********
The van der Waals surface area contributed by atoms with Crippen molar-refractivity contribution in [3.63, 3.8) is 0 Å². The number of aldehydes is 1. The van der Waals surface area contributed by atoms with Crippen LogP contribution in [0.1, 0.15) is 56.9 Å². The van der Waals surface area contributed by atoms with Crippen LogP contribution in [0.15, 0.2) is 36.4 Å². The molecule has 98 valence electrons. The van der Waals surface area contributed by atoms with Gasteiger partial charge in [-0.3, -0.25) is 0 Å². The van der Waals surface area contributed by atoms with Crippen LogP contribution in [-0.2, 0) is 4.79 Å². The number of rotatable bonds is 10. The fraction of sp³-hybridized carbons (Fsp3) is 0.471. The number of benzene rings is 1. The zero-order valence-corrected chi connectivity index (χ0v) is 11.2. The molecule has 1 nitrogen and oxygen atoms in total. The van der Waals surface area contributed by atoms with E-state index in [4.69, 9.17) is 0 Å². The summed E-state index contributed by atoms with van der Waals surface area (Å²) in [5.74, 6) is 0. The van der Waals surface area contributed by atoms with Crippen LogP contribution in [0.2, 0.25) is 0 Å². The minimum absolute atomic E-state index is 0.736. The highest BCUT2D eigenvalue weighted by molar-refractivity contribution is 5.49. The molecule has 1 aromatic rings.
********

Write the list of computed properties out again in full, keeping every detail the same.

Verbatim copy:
The van der Waals surface area contributed by atoms with Crippen molar-refractivity contribution in [3.63, 3.8) is 0 Å². The number of aldehydes is 1. The van der Waals surface area contributed by atoms with Crippen LogP contribution in [0.1, 0.15) is 56.9 Å². The van der Waals surface area contributed by atoms with Crippen LogP contribution in [0.15, 0.2) is 36.4 Å². The molecule has 98 valence electrons. The van der Waals surface area contributed by atoms with Gasteiger partial charge in [-0.3, -0.25) is 0 Å². The van der Waals surface area contributed by atoms with Crippen LogP contribution in [-0.2, 0) is 4.79 Å². The number of rotatable bonds is 10. The fraction of sp³-hybridized carbons (Fsp3) is 0.471. The number of benzene rings is 1. The zero-order valence-corrected chi connectivity index (χ0v) is 11.2. The molecule has 1 nitrogen and oxygen atoms in total. The van der Waals surface area contributed by atoms with E-state index in [4.69, 9.17) is 0 Å². The summed E-state index contributed by atoms with van der Waals surface area (Å²) in [5.74, 6) is 0. The van der Waals surface area contributed by atoms with Crippen LogP contribution in [0.2, 0.25) is 0 Å². The minimum absolute atomic E-state index is 0.736. The highest BCUT2D eigenvalue weighted by molar-refractivity contribution is 5.49. The molecule has 1 aromatic rings.